Niemann-Pick disease

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Nie·mann-Pick disease

 (nē′mən-pĭk′)
n.
An inherited disorder of lipid metabolism characterized by the accumulation of lipids in the spleen and liver and sometimes in the lungs, bone marrow, and brain. It is divided into several types, one of which occurs chiefly in infants of eastern European Jewish descent.

[After Albert Niemann (1880-1921), German pediatrician, and Ludwig Pick (1868-1944), German pathologist.]
ThesaurusAntonymsRelated WordsSynonymsLegend:
Noun1.Niemann-Pick disease - a disorder of lipid metabolism that is inherited as an autosomal recessive trait
inborn error of metabolism - any of a number of diseases in which an inherited defect (usually a missing or inadequate enzyme) results in an abnormality of metabolism
autosomal recessive defect, autosomal recessive disease - a disease caused by the presence of two recessive mutant genes on an autosome
lipidosis - a disorder of lipid metabolism; abnormal levels of certain fats accumulate in the body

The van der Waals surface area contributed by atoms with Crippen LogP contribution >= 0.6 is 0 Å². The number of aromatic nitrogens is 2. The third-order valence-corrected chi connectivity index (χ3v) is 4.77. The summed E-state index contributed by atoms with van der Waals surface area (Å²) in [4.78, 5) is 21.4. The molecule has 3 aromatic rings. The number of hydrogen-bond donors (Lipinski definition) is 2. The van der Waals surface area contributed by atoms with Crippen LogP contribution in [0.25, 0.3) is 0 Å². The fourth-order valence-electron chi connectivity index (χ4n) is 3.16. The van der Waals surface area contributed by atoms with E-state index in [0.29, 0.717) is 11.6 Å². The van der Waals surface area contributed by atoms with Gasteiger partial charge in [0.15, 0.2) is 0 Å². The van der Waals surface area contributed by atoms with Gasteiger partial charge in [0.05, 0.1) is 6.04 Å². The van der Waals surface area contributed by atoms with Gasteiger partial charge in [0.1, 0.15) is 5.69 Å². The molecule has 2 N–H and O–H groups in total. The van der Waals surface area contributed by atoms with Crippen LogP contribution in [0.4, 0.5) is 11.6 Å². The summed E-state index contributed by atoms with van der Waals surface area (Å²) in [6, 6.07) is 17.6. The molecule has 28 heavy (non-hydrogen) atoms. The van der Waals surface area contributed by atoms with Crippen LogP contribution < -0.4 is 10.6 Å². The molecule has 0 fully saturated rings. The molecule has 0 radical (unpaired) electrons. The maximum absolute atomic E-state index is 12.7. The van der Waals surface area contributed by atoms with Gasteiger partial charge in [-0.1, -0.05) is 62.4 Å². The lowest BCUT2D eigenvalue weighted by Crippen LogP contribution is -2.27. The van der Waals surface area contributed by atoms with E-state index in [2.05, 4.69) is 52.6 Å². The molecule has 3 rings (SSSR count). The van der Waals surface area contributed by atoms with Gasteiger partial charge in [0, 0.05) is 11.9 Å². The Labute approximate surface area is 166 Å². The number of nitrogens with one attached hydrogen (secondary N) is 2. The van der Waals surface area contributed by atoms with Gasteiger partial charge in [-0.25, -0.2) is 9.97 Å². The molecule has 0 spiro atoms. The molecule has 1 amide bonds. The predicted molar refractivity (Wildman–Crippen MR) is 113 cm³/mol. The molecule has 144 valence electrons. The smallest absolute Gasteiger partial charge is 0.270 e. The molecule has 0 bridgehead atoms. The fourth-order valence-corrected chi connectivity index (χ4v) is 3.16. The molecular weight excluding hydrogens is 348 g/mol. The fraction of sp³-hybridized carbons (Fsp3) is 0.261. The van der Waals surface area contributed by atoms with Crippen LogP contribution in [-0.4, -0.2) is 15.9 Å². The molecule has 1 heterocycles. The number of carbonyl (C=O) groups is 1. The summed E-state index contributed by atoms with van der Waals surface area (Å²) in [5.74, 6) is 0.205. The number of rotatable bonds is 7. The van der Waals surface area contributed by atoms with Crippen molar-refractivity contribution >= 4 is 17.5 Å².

References in periodicals archive ?
DISCUSSION: Albert Niemann published the first description of what is now known as Niemann-Pick disease, type A, in 1914.
Para el caso de la cocaina, fue el aleman Albert Niemann (1834-1861), quien aislo el alcaloide en 1860 a partir de la hoja de coca y fueron muchos los medicos que promovieron su uso, entre ellos Sigmund Freud, Robert Christison y Johns Hopkins.
This effect was eventually documented by Albert Niemann, a chemistry graduate student working in the laboratory of Friedrich Wohler, one of the fathers of organic chemistry.